Please note that God has brought judgment down upon sin not flesh, not his material creation which I submit to you is manifested in flesh and in what Jesus and his apostles are calling the “world.” It seems to me that this was perfectly understood by people in antiquity: there are two ways in which Jesus and his apostles understand the meaning of the word, “world.” The world is the material realm in which people live and form ways of life in language, families, tribes, and nations of a short duration. The world, in the most negative sense from Jesus’ point-of-view, is an aggregate of people who form a culture of families, tribes, and nations as atheists and by atheistic I mean specifically those who do not believe in Jesus which, as far is Jesus is concerned, is equivalent to not believing in his Father and the Blessed Trinity. These are they who Christ and his Apostles describe as “haters of God.” These are they who build a way of life in language, families, tribes, and nations with the assumption that the material world of short duration and corruptible is the only really real. That kind of world would be like the light that we see in the evening sky that has been orphaned. Such starlight is all that is left of a burned out sun and though it appears to be bright and powerful it is hopeless and certain to die and disappear. But these are they whom Jesus loves as he said to Nicodemus:
For God so loved the world, that he gave his only begotten Son, that whosoever believeth in him should not perish, but have everlasting life. For God sent not his Son into the world to condemn the world; but that the world through him might be saved. John 3: 16-17
This brings us to the pronoun “you.” That pronoun is Jesus’ address to his Apostles, his little band in the upper room, as well the Church of God built upon the Apostles’. Though the world hates Christ and the Church, the Church is not guided by the values of this dying world, but by the values of the living Christ. Furthermore, we are called to live in that world and to be true disciples of Christ in that world, and by his grace, to reconcile that world to God through Christ. What is unavoidable for Catholics is that the world will identify you as unfriendly and unwholesome to the culture of the world:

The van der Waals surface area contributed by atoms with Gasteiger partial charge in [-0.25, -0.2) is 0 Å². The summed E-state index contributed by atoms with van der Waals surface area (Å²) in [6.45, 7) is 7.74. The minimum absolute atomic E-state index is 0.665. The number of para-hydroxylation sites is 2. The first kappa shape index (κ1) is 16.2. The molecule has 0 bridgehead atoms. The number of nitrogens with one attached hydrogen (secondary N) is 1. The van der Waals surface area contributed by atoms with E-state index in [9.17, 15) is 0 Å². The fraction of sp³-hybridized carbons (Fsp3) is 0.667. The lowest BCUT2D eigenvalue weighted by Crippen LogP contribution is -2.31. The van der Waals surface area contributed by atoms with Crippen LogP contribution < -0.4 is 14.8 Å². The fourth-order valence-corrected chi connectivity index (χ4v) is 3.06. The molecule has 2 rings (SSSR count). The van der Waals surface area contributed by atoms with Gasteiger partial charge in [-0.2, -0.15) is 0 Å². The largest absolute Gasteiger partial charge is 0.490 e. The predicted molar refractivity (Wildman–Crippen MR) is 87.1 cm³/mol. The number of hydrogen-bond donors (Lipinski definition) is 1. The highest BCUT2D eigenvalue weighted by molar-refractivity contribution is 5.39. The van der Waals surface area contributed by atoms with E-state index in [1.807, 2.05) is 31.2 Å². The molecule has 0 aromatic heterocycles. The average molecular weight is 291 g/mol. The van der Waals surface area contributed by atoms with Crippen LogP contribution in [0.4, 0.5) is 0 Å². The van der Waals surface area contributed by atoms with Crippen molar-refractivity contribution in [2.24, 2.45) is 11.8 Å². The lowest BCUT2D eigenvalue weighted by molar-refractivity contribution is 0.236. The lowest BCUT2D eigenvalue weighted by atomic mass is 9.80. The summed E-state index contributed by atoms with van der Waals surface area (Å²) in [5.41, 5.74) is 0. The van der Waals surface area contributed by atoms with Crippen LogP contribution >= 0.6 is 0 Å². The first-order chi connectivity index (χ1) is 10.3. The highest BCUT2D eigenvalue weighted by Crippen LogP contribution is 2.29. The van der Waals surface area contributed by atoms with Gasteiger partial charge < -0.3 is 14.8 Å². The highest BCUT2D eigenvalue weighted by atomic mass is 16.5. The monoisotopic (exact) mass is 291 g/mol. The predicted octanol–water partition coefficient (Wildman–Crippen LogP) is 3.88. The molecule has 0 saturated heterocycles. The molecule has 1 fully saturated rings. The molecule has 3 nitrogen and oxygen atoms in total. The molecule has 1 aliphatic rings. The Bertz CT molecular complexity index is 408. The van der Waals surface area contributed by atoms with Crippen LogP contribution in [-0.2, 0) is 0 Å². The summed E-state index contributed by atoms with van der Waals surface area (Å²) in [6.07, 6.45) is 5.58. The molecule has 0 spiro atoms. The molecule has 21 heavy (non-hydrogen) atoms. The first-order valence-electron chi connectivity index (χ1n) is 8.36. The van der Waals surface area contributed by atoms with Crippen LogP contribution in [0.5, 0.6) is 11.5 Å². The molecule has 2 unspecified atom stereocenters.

But all these things will they do unto you for my name’s sake, because they know not him that sent me. If I had not come and spoken unto them, they had not had sin: but now they have no cloke for their sin. He that hateth me hateth my Father also. If I had not done among them the works which none other man did, they had not had sin: but now have they both seen and hated both me and my Father.
No one enjoys being perceived as unwholesome and corrupting, and who wants to live in an environment in which one’s cardinal, most essential self-understanding is taken to be hostile to the culture itself? This brings us to the pronoun “me” in this text, which pronoun is our Lord’s reference to himself: “He that hateth me hateth my Father.” According to Christ his very presence in Israel, his coming, his teaching, his works, his being, brought judgment to the aggregate of power in Jerusalem and if we believe in Jesus as our Lord and Savior, and live for Jesus, we can expect the same treatment. How then do we live in this world?
The question is not how are we to survive in such a world because survival is not our goal in life! Survival! Seriously? What a feeble, faithless, and spineless way to live! The lure of survival or a favorable outcome did not propel Jude Thaddeus through Syria, Mesopotamia, Libya, to preach the Gospel of Christ. And when he was axed to death, in Beirut, along with St. Simon, they were not hoping for a favorable outcome to life. Jude’s future, Simon’s future, our future is not the hands of the powers of this world. Our future is in hands of our Lord Jesus Christ.
We believe in Jesus and thus we wish to live as Jesus lived — a life of self-sacrificing love, not a life of faint-hearted success. The question for the Church and for us individually, is how may we live faithfully in this world that Jesus loves, a world that believes the Church is unwholesome and corrupting? How do we love this world with the love of Jesus?
Another question just as important to the Church is how do we not permit a fearful world enthralled by its own puny survival, besotted with faint-hearted success, and full of agitation and animated by hate — how do we not permit that world to form us through fear, intimidation and violence? The simple, truthful answer is to believe Jesus and his Apostles and to live and behave as Jesus has taught us to live, not as slaves to a dying, decaying culture, but as fellow-citizens of the ever-new, eternal and vernal freshness of City of God:
Now therefore ye are no more strangers and foreigners, but fellow-citizens with he saints, and of the household of God; and are built upon the foundation of the apostles and prophets, Jesus christ himself being the chief corner-stone; in whom all the building fitly framed together growth unto an holy temple in the Lord…